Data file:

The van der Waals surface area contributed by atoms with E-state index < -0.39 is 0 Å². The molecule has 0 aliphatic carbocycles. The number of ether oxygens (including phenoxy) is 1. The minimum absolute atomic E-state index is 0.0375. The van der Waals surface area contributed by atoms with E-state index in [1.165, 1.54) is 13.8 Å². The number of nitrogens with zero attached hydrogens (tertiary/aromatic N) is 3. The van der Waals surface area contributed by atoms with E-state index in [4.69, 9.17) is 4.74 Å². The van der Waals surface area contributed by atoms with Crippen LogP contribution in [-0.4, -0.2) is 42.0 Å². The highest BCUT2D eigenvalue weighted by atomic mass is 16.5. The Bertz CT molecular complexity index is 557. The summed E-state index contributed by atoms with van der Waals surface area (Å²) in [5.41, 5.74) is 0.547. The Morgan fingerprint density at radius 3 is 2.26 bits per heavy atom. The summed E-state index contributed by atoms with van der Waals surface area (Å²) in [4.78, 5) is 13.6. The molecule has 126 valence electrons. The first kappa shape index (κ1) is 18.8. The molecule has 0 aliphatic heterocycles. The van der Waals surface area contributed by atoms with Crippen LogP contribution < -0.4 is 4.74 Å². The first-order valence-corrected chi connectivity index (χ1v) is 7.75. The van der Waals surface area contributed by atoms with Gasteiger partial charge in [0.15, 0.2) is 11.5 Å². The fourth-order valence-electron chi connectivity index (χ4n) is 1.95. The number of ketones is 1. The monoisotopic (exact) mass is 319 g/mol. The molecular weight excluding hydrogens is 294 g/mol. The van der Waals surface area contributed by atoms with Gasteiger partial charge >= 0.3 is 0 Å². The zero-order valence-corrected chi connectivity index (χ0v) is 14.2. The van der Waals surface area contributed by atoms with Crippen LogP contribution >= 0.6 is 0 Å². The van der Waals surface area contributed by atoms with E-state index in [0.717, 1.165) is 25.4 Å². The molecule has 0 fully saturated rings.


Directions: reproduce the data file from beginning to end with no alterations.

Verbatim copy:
The van der Waals surface area contributed by atoms with E-state index < -0.39 is 0 Å². The molecule has 0 aliphatic carbocycles. The number of ether oxygens (including phenoxy) is 1. The minimum absolute atomic E-state index is 0.0375. The van der Waals surface area contributed by atoms with E-state index in [1.165, 1.54) is 13.8 Å². The number of nitrogens with zero attached hydrogens (tertiary/aromatic N) is 3. The van der Waals surface area contributed by atoms with E-state index in [4.69, 9.17) is 4.74 Å². The van der Waals surface area contributed by atoms with Crippen LogP contribution in [-0.4, -0.2) is 42.0 Å². The highest BCUT2D eigenvalue weighted by atomic mass is 16.5. The Bertz CT molecular complexity index is 557. The summed E-state index contributed by atoms with van der Waals surface area (Å²) in [5.41, 5.74) is 0.547. The Morgan fingerprint density at radius 3 is 2.26 bits per heavy atom. The summed E-state index contributed by atoms with van der Waals surface area (Å²) in [4.78, 5) is 13.6. The molecule has 126 valence electrons. The first kappa shape index (κ1) is 18.8. The molecule has 0 aliphatic heterocycles. The van der Waals surface area contributed by atoms with Crippen LogP contribution < -0.4 is 4.74 Å². The first-order valence-corrected chi connectivity index (χ1v) is 7.75. The van der Waals surface area contributed by atoms with Gasteiger partial charge in [0.15, 0.2) is 11.5 Å². The fourth-order valence-electron chi connectivity index (χ4n) is 1.95. The number of ketones is 1. The monoisotopic (exact) mass is 319 g/mol. The molecular weight excluding hydrogens is 294 g/mol. The van der Waals surface area contributed by atoms with Gasteiger partial charge >= 0.3 is 0 Å². The zero-order valence-corrected chi connectivity index (χ0v) is 14.2. The van der Waals surface area contributed by atoms with Crippen LogP contribution >= 0.6 is 0 Å². The van der Waals surface area contributed by atoms with E-state index in [0.717, 1.165) is 25.4 Å². The molecule has 0 fully saturated rings.